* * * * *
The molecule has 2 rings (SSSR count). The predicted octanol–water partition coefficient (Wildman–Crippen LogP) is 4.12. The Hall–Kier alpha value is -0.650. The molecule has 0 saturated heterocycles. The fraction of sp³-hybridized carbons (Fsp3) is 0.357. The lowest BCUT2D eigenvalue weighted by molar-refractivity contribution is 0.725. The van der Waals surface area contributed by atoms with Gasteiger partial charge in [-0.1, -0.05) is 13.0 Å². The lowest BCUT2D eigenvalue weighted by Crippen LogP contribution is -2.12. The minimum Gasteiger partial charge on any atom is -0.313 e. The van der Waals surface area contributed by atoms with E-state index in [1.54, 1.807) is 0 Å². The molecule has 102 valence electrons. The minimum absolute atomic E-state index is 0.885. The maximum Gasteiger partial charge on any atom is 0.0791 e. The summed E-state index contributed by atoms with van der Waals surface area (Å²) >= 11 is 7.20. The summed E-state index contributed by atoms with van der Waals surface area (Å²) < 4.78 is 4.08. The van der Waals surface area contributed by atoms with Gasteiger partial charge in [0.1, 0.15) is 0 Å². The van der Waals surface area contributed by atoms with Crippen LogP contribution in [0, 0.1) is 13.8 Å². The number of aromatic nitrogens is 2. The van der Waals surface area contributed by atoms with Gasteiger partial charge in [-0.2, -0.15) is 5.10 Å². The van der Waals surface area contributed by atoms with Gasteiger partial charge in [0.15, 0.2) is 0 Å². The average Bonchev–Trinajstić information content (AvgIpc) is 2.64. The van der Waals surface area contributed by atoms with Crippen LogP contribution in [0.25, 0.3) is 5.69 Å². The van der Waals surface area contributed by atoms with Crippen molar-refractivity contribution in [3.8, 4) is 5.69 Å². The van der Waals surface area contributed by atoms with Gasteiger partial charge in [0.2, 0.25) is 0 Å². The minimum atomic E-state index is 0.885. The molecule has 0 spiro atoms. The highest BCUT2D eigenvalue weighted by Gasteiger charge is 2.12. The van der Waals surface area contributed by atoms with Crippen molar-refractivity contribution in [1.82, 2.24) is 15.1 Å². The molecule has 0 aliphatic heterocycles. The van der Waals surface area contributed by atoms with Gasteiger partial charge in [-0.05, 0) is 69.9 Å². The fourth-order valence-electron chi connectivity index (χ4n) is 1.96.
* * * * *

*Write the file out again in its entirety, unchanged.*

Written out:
The molecule has 2 rings (SSSR count). The predicted octanol–water partition coefficient (Wildman–Crippen LogP) is 4.12. The Hall–Kier alpha value is -0.650. The molecule has 0 saturated heterocycles. The fraction of sp³-hybridized carbons (Fsp3) is 0.357. The lowest BCUT2D eigenvalue weighted by molar-refractivity contribution is 0.725. The van der Waals surface area contributed by atoms with Gasteiger partial charge in [-0.1, -0.05) is 13.0 Å². The lowest BCUT2D eigenvalue weighted by Crippen LogP contribution is -2.12. The minimum Gasteiger partial charge on any atom is -0.313 e. The van der Waals surface area contributed by atoms with E-state index in [1.54, 1.807) is 0 Å². The molecule has 102 valence electrons. The minimum absolute atomic E-state index is 0.885. The maximum Gasteiger partial charge on any atom is 0.0791 e. The summed E-state index contributed by atoms with van der Waals surface area (Å²) >= 11 is 7.20. The summed E-state index contributed by atoms with van der Waals surface area (Å²) < 4.78 is 4.08. The van der Waals surface area contributed by atoms with Gasteiger partial charge in [0.1, 0.15) is 0 Å². The van der Waals surface area contributed by atoms with Crippen LogP contribution in [0, 0.1) is 13.8 Å². The number of aromatic nitrogens is 2. The van der Waals surface area contributed by atoms with Gasteiger partial charge in [-0.2, -0.15) is 5.10 Å². The van der Waals surface area contributed by atoms with Gasteiger partial charge in [0.15, 0.2) is 0 Å². The average Bonchev–Trinajstić information content (AvgIpc) is 2.64. The van der Waals surface area contributed by atoms with Crippen LogP contribution in [0.25, 0.3) is 5.69 Å². The van der Waals surface area contributed by atoms with Crippen molar-refractivity contribution in [3.8, 4) is 5.69 Å². The van der Waals surface area contributed by atoms with Gasteiger partial charge in [0.2, 0.25) is 0 Å². The minimum atomic E-state index is 0.885. The molecule has 0 spiro atoms. The highest BCUT2D eigenvalue weighted by Gasteiger charge is 2.12. The van der Waals surface area contributed by atoms with Crippen molar-refractivity contribution in [1.82, 2.24) is 15.1 Å². The molecule has 0 aliphatic heterocycles. The van der Waals surface area contributed by atoms with Gasteiger partial charge in [-0.05, 0) is 69.9 Å². The fourth-order valence-electron chi connectivity index (χ4n) is 1.96.